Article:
Edit: someone replied while I was typing my response.
If you go to the linked page and scroll down, you'll see some algorithms listed under the section marked "General Polynomial Fit Details". Under the "algorithm selector" section where it lists about 6 choices, you can Google any of those entries plus the word "algorithm" to find plenty of details.
I've noticed that the two default options (Least Square, SVD) give me the exact same results as Excel does when I use its polynomial fits, if that helps...
All of the fitting VIs are listed here and you can click on their names to get the full documentation for each one separately. At the bottom of the list there's a link to the advanced fitting VIs as well, in case those are what you need.
These are also found live in LabVIEW. While you have context help enabled (Control-H, or toggle the question mark button on the toolbar), hover your mouse over the VI you need documentation on, and at the bottom of the window there's a blue "detailed help" link you can click, or the blue question mark at the bottom left.
Completely unhelpful. Read the document you linked to. It has zero information on the algorithms.
Ask a general question and get a general answer. The names of the algorithms are listed on the page and there is a wonderful tool called Google where I'm sure you can find more information about them.
Clearly I'm not getting my point across.
The documentation does not contain ANY information on the algorithms.
I don't require links to the documentation page.
I know where the page is.
The page doesn't have the info I'm talking about.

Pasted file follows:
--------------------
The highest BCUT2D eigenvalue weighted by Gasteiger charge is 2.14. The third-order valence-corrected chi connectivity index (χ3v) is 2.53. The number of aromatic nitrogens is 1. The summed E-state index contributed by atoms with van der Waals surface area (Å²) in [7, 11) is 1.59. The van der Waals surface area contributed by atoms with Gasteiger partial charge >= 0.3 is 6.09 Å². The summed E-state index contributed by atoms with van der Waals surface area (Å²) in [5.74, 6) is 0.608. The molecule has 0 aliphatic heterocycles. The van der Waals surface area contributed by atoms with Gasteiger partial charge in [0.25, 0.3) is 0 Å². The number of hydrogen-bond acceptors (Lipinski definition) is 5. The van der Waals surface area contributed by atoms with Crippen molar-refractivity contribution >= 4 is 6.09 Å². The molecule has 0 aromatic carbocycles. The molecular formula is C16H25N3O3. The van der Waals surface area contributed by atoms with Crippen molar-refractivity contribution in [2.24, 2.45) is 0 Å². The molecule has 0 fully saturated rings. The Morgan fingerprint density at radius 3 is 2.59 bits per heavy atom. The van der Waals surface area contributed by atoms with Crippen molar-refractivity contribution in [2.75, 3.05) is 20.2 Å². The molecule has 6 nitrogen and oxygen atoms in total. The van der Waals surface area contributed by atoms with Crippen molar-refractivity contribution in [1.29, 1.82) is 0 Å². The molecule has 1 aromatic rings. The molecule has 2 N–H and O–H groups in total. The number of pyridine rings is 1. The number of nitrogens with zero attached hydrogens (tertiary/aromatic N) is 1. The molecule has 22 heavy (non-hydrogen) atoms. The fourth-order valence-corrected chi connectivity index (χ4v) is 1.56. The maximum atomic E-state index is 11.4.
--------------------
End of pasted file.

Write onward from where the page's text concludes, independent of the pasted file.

Here's what I mean: I know that "SVD" is singular value decomposition. I've never heard of the "Givens" method, nor the "Givens2". What are they, and what's the difference? What's the "householder" method? I could spend a day trying to dig this up on my own via internet and literature searches, but shouldn't at least basic info be provided in the LabVIEW documentation?
Please, please, please do not post yet another link to the documentation page.
Maybe go back a step and explain why it's so vitally important that you know the exact algorithm used, step by step?
It's obvious you think you need it for something but it could well be you don't actually need what you're asking for. And right now it sounds like you're demanding that other forums users or NI staff do your work for you.
The general theory is that LabVIEW is made for engineering types, who usually take advanced math classes, and describing the name should be simple enough because if you really truly need to know the algorithm then Googling the names of said algorithms is exactly what you ought to do.
All these are well known algorithms in linear algebra and have nothing directly to do with polynomial fitting.
Have you tried googling these terms?
They all do basically the same thing and just differ in sensitivity to particular types of bad inputs.
The purpose of the LabVIEW Help is (believe it or not) to help you use the particular function or tool in LabVIEW. If you are using a "general polynomial fit", NI (or "LabVIEW") assumes you know something about the meaning of the term "general polynomial fit", but want to know precisely how to "call" (or, in the case of LabVIEW,) "wire" the function. Which inputs are required? Which are optional? What else might you need to know to make an intelligent choice? A complete description of the algorithms does not make sense in this context. Your textbook (or a web search) will allow you to obtain the level of detail you desire.
Came in to ask a question of the community, got a raft of sarcasm.
I'm taking as my comparison point the detailed documentation provided by other software suites that do curve fitting. They assume you know what you're doing, but they still explain what's happening under the hood in enough detail for a user to decipher the algorithm without having to dig up a copy of Numerical Recipes. Which is what I had to do in this case. I'm specifically comparing to Origin and MATLAB, where I do most of my data analysis.
In my experience, it is dangerous to use a canned routine without understanding what it's doing. Your mileage may vary.